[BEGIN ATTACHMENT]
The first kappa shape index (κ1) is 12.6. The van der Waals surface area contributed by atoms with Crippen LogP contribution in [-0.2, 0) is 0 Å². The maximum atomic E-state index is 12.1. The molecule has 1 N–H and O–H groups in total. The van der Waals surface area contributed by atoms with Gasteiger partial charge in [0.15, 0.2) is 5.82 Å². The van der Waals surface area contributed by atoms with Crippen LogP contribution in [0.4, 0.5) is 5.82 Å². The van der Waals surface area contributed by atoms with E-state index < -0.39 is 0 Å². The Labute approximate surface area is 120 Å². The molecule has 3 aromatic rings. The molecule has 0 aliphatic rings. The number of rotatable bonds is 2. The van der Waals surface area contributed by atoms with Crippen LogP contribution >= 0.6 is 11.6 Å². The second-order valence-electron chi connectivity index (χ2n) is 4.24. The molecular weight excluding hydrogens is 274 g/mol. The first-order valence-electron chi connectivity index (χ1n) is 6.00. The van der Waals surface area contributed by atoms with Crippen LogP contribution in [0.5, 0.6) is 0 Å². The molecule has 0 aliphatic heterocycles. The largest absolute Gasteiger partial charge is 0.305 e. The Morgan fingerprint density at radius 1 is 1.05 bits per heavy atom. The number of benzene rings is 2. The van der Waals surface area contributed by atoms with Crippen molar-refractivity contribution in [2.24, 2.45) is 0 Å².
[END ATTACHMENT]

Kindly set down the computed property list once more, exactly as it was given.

The first kappa shape index (κ1) is 12.6. The van der Waals surface area contributed by atoms with Crippen LogP contribution in [-0.2, 0) is 0 Å². The maximum atomic E-state index is 12.1. The molecule has 1 N–H and O–H groups in total. The van der Waals surface area contributed by atoms with Gasteiger partial charge in [0.15, 0.2) is 5.82 Å². The van der Waals surface area contributed by atoms with Crippen LogP contribution in [0.4, 0.5) is 5.82 Å². The van der Waals surface area contributed by atoms with E-state index < -0.39 is 0 Å². The Labute approximate surface area is 120 Å². The molecule has 3 aromatic rings. The molecule has 0 aliphatic rings. The number of rotatable bonds is 2. The van der Waals surface area contributed by atoms with Crippen LogP contribution >= 0.6 is 11.6 Å². The second-order valence-electron chi connectivity index (χ2n) is 4.24. The molecular weight excluding hydrogens is 274 g/mol. The first-order valence-electron chi connectivity index (χ1n) is 6.00. The van der Waals surface area contributed by atoms with Crippen LogP contribution in [0.5, 0.6) is 0 Å². The molecule has 0 aliphatic heterocycles. The largest absolute Gasteiger partial charge is 0.305 e. The Morgan fingerprint density at radius 1 is 1.05 bits per heavy atom. The number of benzene rings is 2. The van der Waals surface area contributed by atoms with Crippen molar-refractivity contribution in [2.24, 2.45) is 0 Å².